Impact of Antibiotics on the Intestinal Microbiome
Author: DVM Dana Hogg
When a veterinarian patient arrives with a chronic case of diarrhea, antibiotics are usually the treatment of choice. However, this frequent use of antibiotics raises the question of the long-term impact of antibiotics on the intestinal microbiome.
Antibiotics in the Veterinary Practice
The intestinal microbiome plays a major role in maintaining the overall health of animals. It
contributes to immunomodulation, protection from pathogens, and general metabolism, impacting the
individual animal’s health and physiology. Other factors such as age, diet, and environmental
components can affect the microbiome and influence gastrointestinal health.
In veterinary medicine, practitioners are routinely presented with acute and chronic cases of diarrhea. In chronic cases, food trials using a hydrolyzed protein source are generally initiated, however, it is not uncommon to administer antibiotics to treat an underlying intestinal dysbiosis. Intestinal dysbiosis is defined as alterations in the normal composition of the microbiome. Antibiotics are often used to treat diarrhea to target causative bacterial pathogens, such as Clostridium perfringens and Giardia.
While these drugs can provide resolution to the clinical signs associated with diarrhea, it raises the question of how short and long-term use of antimicrobials affects the intestinal microbiome. It also raises the question of how important bacteria pertinent to microbiome health are impacted by cases of gastroenteritis and colitis. Metronidazole and tylosin are antibiotics commonly prescribed in cases of acute and chronic diarrhea.
New Clinical Research on Antibiotics and the Microbiome in Pets
In a recently published study, the use of metronidazole and its effects on the microbiome were
evaluated. In this study, they also evaluated the use of a hydrolyzed diet with and without metronidazole.
The study concluded that the group of dogs who received metronidazole as well as the group who
received the hydrolyzed diet and metronidazole had significant alterations to the microbiome
Certain gut bacteria are known to be important to canine intestinal health and were shown to have decreased due to antibiotic usage. This reduction in key bacteria did not fully resolve 4 weeks after the discontinuation of metronidazole. The canines fed the hydrolyzed protein diet alone did not experience any damage to the microbiome. (Pilla, et al. 2020)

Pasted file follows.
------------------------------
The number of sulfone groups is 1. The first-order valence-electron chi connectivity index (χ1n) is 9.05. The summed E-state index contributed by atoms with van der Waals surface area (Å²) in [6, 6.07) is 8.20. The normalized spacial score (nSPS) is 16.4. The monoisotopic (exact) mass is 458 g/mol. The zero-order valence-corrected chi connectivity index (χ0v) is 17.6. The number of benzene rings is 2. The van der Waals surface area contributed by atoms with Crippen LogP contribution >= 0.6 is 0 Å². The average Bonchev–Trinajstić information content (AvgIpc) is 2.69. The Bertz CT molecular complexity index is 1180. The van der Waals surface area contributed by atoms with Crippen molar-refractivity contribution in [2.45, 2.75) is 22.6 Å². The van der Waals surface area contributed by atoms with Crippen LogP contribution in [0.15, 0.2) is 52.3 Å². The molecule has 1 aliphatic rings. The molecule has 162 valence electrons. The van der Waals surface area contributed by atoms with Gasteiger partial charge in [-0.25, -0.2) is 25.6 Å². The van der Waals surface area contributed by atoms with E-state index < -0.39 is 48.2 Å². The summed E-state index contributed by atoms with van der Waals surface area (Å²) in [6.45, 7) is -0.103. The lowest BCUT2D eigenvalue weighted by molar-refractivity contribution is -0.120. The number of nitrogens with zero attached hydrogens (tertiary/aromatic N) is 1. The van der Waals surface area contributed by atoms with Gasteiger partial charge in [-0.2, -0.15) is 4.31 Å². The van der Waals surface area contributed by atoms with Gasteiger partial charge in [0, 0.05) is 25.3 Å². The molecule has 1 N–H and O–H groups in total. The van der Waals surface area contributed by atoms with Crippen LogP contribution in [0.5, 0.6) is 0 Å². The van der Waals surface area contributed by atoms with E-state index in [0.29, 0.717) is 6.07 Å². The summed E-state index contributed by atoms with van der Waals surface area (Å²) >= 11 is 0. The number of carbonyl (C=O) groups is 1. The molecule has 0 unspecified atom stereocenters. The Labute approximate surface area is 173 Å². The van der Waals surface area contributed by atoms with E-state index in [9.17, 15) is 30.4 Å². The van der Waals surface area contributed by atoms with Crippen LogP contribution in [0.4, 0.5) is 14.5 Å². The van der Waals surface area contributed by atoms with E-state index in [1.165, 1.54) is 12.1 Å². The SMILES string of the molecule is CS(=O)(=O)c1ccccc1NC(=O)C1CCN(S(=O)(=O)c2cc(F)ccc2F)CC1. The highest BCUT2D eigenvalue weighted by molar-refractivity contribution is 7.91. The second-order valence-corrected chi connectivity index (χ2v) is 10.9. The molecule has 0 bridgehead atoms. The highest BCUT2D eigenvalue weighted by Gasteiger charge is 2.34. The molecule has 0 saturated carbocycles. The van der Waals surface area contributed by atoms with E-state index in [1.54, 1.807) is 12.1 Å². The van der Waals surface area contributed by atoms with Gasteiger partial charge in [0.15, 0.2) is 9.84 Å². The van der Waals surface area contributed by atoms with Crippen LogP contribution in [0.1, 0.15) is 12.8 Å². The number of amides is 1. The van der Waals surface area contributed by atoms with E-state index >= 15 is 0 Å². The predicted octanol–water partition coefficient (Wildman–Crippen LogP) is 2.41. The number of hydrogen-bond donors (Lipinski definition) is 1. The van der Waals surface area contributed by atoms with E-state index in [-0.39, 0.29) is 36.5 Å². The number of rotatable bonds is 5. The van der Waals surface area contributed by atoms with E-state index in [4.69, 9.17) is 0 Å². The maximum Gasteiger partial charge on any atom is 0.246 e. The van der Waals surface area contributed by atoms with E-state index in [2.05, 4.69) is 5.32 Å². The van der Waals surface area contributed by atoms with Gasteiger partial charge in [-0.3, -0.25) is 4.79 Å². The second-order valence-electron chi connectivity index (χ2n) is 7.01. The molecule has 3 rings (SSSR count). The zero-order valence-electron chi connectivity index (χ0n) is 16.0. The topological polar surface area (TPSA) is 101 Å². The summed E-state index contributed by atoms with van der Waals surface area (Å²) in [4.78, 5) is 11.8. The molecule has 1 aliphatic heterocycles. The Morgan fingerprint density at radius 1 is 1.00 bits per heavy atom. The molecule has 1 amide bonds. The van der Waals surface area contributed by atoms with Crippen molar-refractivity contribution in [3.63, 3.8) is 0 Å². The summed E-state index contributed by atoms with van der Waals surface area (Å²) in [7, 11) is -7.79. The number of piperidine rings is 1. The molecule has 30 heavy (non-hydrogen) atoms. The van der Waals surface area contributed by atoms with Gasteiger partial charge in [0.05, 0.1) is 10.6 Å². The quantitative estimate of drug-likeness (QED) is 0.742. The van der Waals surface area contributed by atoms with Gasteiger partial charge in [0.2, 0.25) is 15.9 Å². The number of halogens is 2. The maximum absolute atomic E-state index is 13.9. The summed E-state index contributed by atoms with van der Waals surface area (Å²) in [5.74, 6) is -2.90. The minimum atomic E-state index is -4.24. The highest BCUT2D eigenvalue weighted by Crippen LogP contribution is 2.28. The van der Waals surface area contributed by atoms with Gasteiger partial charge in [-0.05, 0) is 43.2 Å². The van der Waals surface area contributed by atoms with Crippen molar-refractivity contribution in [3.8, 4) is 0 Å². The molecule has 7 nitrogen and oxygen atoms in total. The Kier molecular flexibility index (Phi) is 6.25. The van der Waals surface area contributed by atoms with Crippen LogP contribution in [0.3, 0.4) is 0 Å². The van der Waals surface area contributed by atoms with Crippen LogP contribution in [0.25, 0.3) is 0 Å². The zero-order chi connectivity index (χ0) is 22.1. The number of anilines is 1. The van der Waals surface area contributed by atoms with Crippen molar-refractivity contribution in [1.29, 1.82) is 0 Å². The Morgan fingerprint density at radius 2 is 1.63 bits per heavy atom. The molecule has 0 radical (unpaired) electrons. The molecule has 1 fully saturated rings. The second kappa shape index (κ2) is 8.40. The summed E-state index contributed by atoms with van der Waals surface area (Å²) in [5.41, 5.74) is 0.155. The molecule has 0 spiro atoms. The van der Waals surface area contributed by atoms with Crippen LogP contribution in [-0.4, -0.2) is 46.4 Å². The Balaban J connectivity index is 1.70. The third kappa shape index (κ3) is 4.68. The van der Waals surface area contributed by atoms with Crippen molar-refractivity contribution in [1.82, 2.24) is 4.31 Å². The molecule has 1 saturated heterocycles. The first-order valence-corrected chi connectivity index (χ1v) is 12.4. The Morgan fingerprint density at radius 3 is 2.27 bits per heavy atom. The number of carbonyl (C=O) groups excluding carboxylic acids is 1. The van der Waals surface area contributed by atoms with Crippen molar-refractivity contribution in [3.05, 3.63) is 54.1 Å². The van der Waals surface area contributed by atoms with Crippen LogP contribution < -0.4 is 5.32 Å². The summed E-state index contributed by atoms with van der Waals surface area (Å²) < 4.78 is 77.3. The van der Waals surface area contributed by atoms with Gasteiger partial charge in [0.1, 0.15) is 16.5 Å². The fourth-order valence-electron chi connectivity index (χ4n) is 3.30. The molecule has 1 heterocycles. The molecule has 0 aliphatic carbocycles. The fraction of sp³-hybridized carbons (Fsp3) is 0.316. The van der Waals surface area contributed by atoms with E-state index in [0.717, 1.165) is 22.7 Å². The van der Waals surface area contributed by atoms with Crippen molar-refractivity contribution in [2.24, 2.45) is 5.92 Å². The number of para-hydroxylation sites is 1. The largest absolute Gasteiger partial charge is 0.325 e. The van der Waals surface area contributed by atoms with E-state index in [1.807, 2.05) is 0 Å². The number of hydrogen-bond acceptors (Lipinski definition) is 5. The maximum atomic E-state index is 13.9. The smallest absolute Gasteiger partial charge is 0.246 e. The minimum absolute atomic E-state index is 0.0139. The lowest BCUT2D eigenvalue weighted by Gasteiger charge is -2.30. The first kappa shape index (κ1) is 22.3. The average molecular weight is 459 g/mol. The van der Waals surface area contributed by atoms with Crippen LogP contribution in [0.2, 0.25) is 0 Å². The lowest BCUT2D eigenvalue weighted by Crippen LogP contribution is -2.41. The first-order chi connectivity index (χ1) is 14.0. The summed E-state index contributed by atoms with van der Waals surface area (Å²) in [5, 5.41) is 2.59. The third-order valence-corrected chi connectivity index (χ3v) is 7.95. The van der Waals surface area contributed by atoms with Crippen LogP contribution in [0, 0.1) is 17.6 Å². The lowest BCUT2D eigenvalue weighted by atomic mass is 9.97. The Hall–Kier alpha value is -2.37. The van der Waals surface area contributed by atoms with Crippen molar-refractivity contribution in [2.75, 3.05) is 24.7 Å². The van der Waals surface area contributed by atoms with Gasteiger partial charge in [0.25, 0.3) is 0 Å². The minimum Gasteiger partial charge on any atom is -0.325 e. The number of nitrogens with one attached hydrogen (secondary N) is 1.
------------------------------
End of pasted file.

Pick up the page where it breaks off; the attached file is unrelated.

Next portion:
A similar study evaluated the impact of the antibiotic tylosin on the intestinal microbiome of healthy dogs. The study concluded that dogs that received tylosin, experienced fecal dysbiosis, which did not consistently resolve after tylosin cessation. They also determined that the bile acid metabolism in the intestinal tract was altered secondary to antibiotic administration. Bile acids play an important role in maintaining the microbiome. (Manchester, et al. 2019)
An Alternative to Antibiotics
While there are limited studies that examine the long-term use and impact of antibiotics on the intestinal microbiome in canines, there should be some consideration and caution used when prescribing certain antimicrobials to treat diarrhea. Depending on the presenting case, an alternative option to consider would be the usage of probiotics. A study evaluating the effects of the probiotic, Visbiome, on dogs affected with aseptic acute hemorrhagic diarrhea syndrome (ADHS) concluded that the dogs administered probiotics had an “accelerated normalization of the intestinal microbiome”. Both the group-administered probiotics and the control group experienced recovery with symptomatic treatment alone. (Ziese, et al. 2018) The administration of probiotics adds beneficial live bacteria to the animal’s microbiome. These bacteria contribute to maintaining a balanced microbiome, which aids in immunomodulation, protection against pathogens, and proper metabolism of nutrients. High-quality probiotics can be very beneficial for both acute and chronic gastrointestinal conditions and should be considered for use in therapy.
- Pilla, et al. “ Effects of Metronidazole on the Fecal Microbiome and Metabolome in Healthy Dogs.” Journal of Internal Medicine, vol.34, 2020, pp 1853-66. Wiley Online Library, doi:10.1111/jvim.15871.
- Manchester, et al. “Long-Term Impact of Tylosin on Fecal Microbiota and Fecal Bile Acids of Healthy Dogs.” Journal of Internal Medicine, vol. 33, 2019, pp 2605-17. PubMed, pubmed.ncbi.nlm.nih.gov/31674054
- Ziese, et al. (2018) Effect of probiotic treatment on the clinical course, intestinal microbiome, and toxigenic Clostridium perfringens in dogs with acute hemorrhagic diarrhea. PLoS One 13: e0204691.
Dr. Dana Hogg graduated in 2015 from North Carolina State University. She grew up in Wilson, North Carolina. Growing up with several animals, Dr. Hogg was drawn to the field of veterinary medicine at a young age. She completed her undergraduate degree at NCSU in 2009 and her master's degree in 2011.